Court documents state the Department of Labor underestimated economic impact.
The Texas Restaurant Association and The Restaurant Law Center, an entity under the National Restaurant Association, filed a lawsuit challenging the newly updated limits on tip credit announced by the Department of Labor.
In November, the Department of Labor clarified that restaurants can only use the tip credit when employees spend less than 20 percent of hours worked or less than 30 minutes continuously on non tip-producing work. Otherwise, they must pay the full federal minimum wage. The new rule is scheduled to go into effect on December 28.
During the Trump administration, rules were relaxed on restaurant operators enforcing the 80/20 rule, meaning side work was generally counted as tip-supporting. But the Biden administration has brought back the regulation from the Obama era.
“Tasks such as getting the restaurant ready for customers, restocking items during meal service, cleaning, and closing down the restaurant at the end of the day have long been an integral part of the tipped occupations commonly found in restaurants,” Emily Williams Knight, the Texas Restaurant Association’s president and CEO, said in a statement. “Because restaurant employees often move rapidly from one task to another throughout a shift, there is no practical way for an employer to keep the task-by-task records the administration’s regulations would demand to avoid potential liability."
She added, “Operators are exhausted after a very difficult 20 months of the pandemic. Now is the wrong time to burden them with unnecessary regulations.”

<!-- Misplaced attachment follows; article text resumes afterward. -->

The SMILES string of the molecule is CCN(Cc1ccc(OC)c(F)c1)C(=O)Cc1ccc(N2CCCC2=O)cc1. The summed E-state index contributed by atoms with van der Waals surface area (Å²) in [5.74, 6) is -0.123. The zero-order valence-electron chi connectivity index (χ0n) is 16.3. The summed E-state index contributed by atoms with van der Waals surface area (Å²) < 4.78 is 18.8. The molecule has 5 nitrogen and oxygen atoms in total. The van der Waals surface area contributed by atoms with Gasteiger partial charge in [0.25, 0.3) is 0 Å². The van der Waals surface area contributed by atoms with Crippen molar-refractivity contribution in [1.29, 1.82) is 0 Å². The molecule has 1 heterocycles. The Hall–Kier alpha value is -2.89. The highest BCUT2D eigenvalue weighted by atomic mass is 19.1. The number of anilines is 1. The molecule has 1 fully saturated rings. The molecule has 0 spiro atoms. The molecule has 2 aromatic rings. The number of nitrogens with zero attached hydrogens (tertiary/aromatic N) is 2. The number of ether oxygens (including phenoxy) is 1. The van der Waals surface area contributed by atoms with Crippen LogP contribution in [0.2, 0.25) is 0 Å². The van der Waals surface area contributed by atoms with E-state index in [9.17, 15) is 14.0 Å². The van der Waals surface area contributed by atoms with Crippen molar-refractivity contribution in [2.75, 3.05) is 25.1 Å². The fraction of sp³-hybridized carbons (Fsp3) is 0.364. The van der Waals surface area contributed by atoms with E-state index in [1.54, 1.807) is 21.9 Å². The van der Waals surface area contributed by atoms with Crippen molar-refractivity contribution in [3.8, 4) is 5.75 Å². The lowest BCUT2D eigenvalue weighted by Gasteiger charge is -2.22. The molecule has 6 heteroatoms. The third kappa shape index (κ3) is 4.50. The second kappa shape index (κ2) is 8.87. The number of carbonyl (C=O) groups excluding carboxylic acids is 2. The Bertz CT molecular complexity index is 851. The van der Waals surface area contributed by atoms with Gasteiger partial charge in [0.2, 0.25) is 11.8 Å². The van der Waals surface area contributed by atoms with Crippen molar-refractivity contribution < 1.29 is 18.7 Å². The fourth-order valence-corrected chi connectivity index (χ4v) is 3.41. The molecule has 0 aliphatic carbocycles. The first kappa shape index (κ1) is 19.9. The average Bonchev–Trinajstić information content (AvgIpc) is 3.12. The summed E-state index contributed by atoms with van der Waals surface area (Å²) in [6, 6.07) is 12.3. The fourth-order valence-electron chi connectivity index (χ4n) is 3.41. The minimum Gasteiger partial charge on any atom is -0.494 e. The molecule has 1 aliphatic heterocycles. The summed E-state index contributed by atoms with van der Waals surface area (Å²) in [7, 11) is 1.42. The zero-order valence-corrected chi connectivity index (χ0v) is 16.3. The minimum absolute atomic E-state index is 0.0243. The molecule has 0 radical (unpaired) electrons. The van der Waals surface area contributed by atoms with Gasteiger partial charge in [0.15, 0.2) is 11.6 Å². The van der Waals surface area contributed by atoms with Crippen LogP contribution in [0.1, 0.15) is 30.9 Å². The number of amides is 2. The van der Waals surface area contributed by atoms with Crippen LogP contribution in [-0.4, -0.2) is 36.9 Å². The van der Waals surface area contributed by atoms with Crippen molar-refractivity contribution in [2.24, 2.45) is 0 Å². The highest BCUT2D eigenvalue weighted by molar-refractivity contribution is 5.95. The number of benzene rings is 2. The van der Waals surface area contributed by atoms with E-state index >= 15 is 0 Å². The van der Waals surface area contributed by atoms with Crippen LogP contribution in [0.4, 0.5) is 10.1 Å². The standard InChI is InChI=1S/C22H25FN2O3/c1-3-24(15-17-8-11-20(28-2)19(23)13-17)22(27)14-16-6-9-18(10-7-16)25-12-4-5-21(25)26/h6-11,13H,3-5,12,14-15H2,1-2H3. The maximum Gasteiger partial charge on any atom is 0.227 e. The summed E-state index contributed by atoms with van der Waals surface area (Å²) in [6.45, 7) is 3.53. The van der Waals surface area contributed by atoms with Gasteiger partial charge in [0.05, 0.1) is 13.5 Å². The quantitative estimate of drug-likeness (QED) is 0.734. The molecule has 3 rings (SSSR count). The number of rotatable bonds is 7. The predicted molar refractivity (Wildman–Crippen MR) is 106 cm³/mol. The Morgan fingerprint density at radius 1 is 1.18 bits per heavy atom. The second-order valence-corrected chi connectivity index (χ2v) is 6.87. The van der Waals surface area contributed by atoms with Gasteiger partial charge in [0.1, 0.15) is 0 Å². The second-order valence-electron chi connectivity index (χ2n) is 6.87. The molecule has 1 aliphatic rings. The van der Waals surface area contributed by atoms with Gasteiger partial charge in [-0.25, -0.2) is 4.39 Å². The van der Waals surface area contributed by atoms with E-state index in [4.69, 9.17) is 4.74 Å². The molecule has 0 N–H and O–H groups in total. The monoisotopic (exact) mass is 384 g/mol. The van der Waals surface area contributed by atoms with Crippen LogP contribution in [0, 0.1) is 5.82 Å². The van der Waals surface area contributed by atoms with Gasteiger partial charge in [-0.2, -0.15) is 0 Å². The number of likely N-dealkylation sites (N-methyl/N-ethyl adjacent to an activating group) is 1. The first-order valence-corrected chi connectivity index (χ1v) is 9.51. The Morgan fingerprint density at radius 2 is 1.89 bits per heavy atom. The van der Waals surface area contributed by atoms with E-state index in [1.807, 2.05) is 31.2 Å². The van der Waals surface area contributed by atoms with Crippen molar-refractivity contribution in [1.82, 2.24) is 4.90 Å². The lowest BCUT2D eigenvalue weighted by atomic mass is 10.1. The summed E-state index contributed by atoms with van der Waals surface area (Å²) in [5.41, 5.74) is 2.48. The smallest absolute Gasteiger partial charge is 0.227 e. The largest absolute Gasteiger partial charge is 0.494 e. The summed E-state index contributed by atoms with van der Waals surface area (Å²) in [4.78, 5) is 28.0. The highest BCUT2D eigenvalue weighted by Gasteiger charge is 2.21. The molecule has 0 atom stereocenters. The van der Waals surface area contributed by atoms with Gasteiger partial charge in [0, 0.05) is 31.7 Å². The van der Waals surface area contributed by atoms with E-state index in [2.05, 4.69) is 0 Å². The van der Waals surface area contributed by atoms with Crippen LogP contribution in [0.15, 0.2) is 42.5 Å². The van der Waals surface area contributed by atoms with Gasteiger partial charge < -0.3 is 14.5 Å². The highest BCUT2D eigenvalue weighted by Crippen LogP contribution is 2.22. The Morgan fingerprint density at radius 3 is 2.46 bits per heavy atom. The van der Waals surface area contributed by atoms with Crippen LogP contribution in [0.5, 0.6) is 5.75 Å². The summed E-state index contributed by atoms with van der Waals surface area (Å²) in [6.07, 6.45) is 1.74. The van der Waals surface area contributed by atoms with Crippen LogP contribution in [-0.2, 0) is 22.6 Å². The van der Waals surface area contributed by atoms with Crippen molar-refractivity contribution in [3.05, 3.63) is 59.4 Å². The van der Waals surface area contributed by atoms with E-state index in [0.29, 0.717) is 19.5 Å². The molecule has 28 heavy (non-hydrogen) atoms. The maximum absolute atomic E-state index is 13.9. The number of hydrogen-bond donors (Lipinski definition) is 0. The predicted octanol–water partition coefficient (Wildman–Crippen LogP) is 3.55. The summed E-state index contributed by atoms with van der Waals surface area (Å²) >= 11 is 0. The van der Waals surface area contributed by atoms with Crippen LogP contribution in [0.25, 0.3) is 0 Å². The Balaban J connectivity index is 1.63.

Victoria Vish, an associate attorney at Ogletree Deakins, told FSR in November that the tip credit has been the subject of a political tug of war, and that the Biden administration is trying to effectively get rid of it.
“This rule that they've now published is making it nearly impossible and impractical for employers to comply with the strict regulations,” Vish said. “The ultimate goal is likely for people to just pay full minimum wage.”
But restaurants are unhappy with the decision. The lawsuit states the ruling will "severely and irreparably harm thousands upon thousands of restaurants and their employees." The organizations note in court documents that the U.S. Small Business Administration's Office of Advocacy posed concerns about the Department of Labor's assertion that there would be no significant economic impact.
In comments to the rule, The SBA Office of Advocacy stated the Department of Labor "omitted some and underestimated other compliance costs of this rule for small employers," including assessing changes to wage costs, the costs of regulatory familiarization, adjustment costs, and management costs.
The Texas Restaurant Association and The Restaurant Law Center also state in court documents that the Department of Labor used data from 2018 and 2019 to estimate costs of implementing the rule, which doesn't take into account the changed landscape caused by COVID, including industrywide staffing shortages and inflationary pressures.
"The Final Rule represents sweeping and material changes to the Department’s longstanding formal regulation relating to the tip credit," the lawsuit states. "Those sweeping and material changes will impose devastating financial burdens on industries, and restaurants in particular, that employ tipped employees. "The COVID-19 pandemic has changed both the labor market and economic situation of tipped employees. But the Final Rule fails to take any of these facts or factors into account."
Plaintiffs also argue that the Department of Labor's rule is "arbitrary, capricious, and an abuse of discretion." The organization state the Fair Labor Standards Act doesn't give the Department power to subdivide a single workweek into hours or minutes based on tipped work or to dictate the appropriate mix of tasks within a tipped occupation.
Instead, the lawsuit contends the public policy underlying the Fair Labor Standards Act is meant to protect minimum wage rights while accommodating the long history of tipping in restaurants and other industries.
"Congress never intended for the Department to micromanage restaurant employment at the task level, nor did it ever give the Department the authority to do so," the lawsuit states.